Death of a Salesman
by Arthur Miller
Death of a Salesman Theme of Freedom and Confinement
The theme of freedom and confinement is closely tied to economic security in Death of a Salesman. Linda and Willy long to escape both the physical confinement of their home and the economic confinement of their limited income, home mortgage, and bills. They idolize faraway lands such as Alaska and Africa as places of literal and figurative escape. Similarly, Biff finds New York to utterly confine him and can only imagine happiness and freedom working with his hands in the wide open West. Ultimately, the play seems to paint America's incredibly competitive version of capitalism as something that traps its citizens. This depiction is pretty ironic since America is supposed to be "the land of the free"—a place where if you work hard, you're free to make your dreams come true.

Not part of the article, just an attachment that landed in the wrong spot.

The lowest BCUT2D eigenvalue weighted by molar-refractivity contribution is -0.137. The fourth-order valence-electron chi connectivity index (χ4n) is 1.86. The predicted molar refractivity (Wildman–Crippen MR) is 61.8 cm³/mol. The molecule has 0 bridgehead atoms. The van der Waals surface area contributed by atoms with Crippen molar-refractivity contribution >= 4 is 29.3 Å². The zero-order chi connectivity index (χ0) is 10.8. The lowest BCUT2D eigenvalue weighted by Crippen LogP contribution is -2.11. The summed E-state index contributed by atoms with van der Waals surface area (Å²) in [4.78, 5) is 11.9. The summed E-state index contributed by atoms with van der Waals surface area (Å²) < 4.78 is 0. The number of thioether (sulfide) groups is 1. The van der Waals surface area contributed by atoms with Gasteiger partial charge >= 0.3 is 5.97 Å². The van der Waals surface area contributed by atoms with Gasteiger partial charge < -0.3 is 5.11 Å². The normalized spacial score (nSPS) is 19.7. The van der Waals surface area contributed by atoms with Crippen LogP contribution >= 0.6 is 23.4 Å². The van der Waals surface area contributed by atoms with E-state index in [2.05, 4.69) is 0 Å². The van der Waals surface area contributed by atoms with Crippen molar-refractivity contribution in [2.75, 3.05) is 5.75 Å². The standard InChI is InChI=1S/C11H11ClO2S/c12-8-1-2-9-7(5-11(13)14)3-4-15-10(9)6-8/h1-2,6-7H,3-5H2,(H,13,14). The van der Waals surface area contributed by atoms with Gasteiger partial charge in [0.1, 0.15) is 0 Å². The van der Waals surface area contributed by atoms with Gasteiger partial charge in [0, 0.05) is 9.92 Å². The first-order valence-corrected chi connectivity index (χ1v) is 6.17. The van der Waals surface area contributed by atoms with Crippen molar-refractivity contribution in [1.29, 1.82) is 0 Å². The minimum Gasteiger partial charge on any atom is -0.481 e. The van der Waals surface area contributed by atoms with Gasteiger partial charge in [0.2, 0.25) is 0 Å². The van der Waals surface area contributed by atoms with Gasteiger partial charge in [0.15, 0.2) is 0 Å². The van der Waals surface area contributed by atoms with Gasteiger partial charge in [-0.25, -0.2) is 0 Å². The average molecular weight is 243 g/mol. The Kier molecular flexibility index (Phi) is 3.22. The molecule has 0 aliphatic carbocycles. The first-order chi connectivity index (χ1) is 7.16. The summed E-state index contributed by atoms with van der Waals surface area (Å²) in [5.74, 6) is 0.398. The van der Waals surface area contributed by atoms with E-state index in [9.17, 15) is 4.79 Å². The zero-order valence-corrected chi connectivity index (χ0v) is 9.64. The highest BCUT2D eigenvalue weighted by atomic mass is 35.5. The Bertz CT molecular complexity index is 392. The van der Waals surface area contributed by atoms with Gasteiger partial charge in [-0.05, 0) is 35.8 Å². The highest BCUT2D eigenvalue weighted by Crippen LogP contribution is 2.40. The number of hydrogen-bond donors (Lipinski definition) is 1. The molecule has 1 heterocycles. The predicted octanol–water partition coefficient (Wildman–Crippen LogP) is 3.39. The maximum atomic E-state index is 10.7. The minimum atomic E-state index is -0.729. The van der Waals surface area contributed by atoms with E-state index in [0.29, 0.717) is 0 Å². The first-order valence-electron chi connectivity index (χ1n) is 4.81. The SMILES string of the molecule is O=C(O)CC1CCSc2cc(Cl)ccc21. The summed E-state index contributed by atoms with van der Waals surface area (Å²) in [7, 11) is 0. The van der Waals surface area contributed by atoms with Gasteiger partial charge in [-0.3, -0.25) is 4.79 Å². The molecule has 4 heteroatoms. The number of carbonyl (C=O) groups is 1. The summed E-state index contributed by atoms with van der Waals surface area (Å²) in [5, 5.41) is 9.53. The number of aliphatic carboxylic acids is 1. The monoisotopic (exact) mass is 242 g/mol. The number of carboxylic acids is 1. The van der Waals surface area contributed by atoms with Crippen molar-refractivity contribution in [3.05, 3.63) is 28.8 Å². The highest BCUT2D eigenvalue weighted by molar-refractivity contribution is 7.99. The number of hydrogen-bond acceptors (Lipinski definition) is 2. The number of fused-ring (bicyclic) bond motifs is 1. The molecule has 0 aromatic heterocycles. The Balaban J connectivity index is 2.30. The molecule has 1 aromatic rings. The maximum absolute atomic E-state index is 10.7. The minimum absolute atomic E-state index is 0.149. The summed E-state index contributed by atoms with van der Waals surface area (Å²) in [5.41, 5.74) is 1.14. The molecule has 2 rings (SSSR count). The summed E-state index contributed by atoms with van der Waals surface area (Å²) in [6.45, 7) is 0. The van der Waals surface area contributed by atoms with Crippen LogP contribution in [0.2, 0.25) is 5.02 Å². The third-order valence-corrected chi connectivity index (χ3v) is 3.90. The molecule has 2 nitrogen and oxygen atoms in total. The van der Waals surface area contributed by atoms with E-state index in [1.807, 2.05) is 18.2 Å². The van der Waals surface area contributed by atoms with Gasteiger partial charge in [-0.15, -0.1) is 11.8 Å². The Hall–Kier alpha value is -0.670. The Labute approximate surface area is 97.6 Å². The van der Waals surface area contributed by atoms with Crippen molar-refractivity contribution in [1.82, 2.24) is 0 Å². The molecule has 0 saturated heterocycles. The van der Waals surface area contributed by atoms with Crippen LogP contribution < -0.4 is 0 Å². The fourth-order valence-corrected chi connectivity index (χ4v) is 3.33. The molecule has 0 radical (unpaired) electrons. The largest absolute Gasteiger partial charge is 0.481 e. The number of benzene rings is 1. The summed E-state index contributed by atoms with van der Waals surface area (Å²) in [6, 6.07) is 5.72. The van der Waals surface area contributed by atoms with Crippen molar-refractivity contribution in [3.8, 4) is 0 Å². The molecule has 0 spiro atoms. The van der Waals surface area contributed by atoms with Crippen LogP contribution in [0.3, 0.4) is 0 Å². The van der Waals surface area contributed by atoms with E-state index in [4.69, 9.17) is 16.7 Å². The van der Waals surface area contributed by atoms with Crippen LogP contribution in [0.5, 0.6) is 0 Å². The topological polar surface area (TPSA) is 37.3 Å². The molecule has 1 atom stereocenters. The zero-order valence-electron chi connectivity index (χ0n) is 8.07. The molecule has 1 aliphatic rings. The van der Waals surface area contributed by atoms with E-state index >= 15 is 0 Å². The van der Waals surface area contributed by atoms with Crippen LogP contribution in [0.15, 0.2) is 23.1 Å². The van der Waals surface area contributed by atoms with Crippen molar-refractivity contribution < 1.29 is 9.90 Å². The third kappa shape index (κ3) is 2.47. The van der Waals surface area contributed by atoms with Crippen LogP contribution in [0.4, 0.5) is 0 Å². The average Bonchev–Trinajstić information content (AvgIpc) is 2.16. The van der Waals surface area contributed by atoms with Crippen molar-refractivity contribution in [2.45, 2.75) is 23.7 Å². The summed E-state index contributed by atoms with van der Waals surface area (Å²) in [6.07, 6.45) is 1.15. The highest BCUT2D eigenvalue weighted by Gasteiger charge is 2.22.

Questions About Freedom and Confinement
- What’s up with Linda’s repetition of "we’re free" at the end of the play? Who is "we"? What are these mysterious "we" people free from? What light does this shed on the play as a whole?
- How do the physical limits of the Lomans’ home and neighborhood serve as a metaphor for the Lomans’ figurative confinement? What if you figure in the physical vastness of the American West, Africa, and all those other places that start with "A"?
- Does anyone achieve freedom or escape in Death of a Salesman? Who? How?
Chew on This
Willy perceives his suicide as a means of achieving freedom.
While he knows suicide renders his own escape impossible, Willy hopes it will achieve freedom for his son Biff.